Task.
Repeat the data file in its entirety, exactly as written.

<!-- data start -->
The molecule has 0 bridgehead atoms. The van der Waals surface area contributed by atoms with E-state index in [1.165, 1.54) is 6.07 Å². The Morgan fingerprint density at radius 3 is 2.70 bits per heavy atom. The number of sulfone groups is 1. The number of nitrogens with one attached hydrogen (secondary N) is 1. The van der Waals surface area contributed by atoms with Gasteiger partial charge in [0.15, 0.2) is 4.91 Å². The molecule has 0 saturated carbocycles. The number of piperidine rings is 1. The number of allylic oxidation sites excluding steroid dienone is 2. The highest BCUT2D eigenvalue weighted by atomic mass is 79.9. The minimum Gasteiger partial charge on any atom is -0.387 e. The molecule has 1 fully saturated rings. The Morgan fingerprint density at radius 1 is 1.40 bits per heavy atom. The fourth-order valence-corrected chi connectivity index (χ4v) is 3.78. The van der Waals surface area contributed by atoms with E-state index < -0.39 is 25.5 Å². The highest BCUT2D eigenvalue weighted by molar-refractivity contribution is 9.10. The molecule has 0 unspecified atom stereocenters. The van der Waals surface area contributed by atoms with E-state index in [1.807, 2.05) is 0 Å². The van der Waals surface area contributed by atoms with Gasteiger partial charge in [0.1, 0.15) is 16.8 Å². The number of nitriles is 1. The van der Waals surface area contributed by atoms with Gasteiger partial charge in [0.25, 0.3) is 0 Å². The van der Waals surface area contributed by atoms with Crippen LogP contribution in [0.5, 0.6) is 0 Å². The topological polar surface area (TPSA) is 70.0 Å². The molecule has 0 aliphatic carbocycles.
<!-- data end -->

The molecule has 0 bridgehead atoms. The van der Waals surface area contributed by atoms with E-state index in [1.165, 1.54) is 6.07 Å². The Morgan fingerprint density at radius 3 is 2.70 bits per heavy atom. The number of sulfone groups is 1. The number of nitrogens with one attached hydrogen (secondary N) is 1. The van der Waals surface area contributed by atoms with Gasteiger partial charge in [0.15, 0.2) is 4.91 Å². The molecule has 0 saturated carbocycles. The number of piperidine rings is 1. The number of allylic oxidation sites excluding steroid dienone is 2. The highest BCUT2D eigenvalue weighted by atomic mass is 79.9. The minimum Gasteiger partial charge on any atom is -0.387 e. The molecule has 1 fully saturated rings. The Morgan fingerprint density at radius 1 is 1.40 bits per heavy atom. The fourth-order valence-corrected chi connectivity index (χ4v) is 3.78. The van der Waals surface area contributed by atoms with E-state index < -0.39 is 25.5 Å². The highest BCUT2D eigenvalue weighted by molar-refractivity contribution is 9.10. The molecule has 0 unspecified atom stereocenters. The van der Waals surface area contributed by atoms with E-state index in [1.807, 2.05) is 0 Å². The van der Waals surface area contributed by atoms with Gasteiger partial charge in [0.1, 0.15) is 16.8 Å². The number of nitriles is 1. The van der Waals surface area contributed by atoms with Gasteiger partial charge in [0.25, 0.3) is 0 Å². The van der Waals surface area contributed by atoms with Crippen LogP contribution in [0.5, 0.6) is 0 Å². The topological polar surface area (TPSA) is 70.0 Å². The molecule has 0 aliphatic carbocycles.